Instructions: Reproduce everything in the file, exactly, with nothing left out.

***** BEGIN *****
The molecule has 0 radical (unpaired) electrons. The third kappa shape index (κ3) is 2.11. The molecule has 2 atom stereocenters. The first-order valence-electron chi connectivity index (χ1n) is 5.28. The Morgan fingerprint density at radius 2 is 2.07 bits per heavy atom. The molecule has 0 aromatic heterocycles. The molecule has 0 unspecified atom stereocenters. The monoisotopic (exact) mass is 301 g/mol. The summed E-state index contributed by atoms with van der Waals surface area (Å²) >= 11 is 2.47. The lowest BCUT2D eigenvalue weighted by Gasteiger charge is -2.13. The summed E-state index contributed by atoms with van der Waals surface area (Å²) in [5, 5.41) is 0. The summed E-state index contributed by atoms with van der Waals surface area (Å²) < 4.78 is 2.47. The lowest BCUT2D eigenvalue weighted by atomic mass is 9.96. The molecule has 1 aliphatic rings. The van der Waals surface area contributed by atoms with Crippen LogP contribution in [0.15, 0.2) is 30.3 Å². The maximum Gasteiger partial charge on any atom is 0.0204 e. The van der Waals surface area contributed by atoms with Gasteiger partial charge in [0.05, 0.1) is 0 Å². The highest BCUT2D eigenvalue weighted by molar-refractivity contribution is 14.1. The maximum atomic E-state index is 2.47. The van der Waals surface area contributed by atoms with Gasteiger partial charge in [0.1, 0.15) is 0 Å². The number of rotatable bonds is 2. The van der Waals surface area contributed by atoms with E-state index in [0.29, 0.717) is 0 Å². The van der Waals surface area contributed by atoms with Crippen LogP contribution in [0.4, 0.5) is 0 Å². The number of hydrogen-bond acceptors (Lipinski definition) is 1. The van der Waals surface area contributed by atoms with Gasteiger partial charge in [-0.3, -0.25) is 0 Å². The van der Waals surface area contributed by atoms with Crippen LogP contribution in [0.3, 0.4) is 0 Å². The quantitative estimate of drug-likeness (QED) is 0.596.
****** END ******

The molecule has 0 radical (unpaired) electrons. The third kappa shape index (κ3) is 2.11. The molecule has 2 atom stereocenters. The first-order valence-electron chi connectivity index (χ1n) is 5.28. The Morgan fingerprint density at radius 2 is 2.07 bits per heavy atom. The molecule has 0 aromatic heterocycles. The molecule has 0 unspecified atom stereocenters. The monoisotopic (exact) mass is 301 g/mol. The summed E-state index contributed by atoms with van der Waals surface area (Å²) >= 11 is 2.47. The lowest BCUT2D eigenvalue weighted by Gasteiger charge is -2.13. The summed E-state index contributed by atoms with van der Waals surface area (Å²) in [5, 5.41) is 0. The summed E-state index contributed by atoms with van der Waals surface area (Å²) < 4.78 is 2.47. The lowest BCUT2D eigenvalue weighted by atomic mass is 9.96. The molecule has 1 aliphatic rings. The van der Waals surface area contributed by atoms with Crippen LogP contribution in [0.15, 0.2) is 30.3 Å². The maximum Gasteiger partial charge on any atom is 0.0204 e. The van der Waals surface area contributed by atoms with Gasteiger partial charge in [0.05, 0.1) is 0 Å². The highest BCUT2D eigenvalue weighted by molar-refractivity contribution is 14.1. The maximum atomic E-state index is 2.47. The van der Waals surface area contributed by atoms with Gasteiger partial charge in [0.1, 0.15) is 0 Å². The number of rotatable bonds is 2. The van der Waals surface area contributed by atoms with E-state index in [0.29, 0.717) is 0 Å². The van der Waals surface area contributed by atoms with Crippen LogP contribution in [0.4, 0.5) is 0 Å². The number of hydrogen-bond acceptors (Lipinski definition) is 1. The van der Waals surface area contributed by atoms with Gasteiger partial charge in [-0.3, -0.25) is 0 Å². The van der Waals surface area contributed by atoms with Crippen LogP contribution in [0.3, 0.4) is 0 Å². The quantitative estimate of drug-likeness (QED) is 0.596.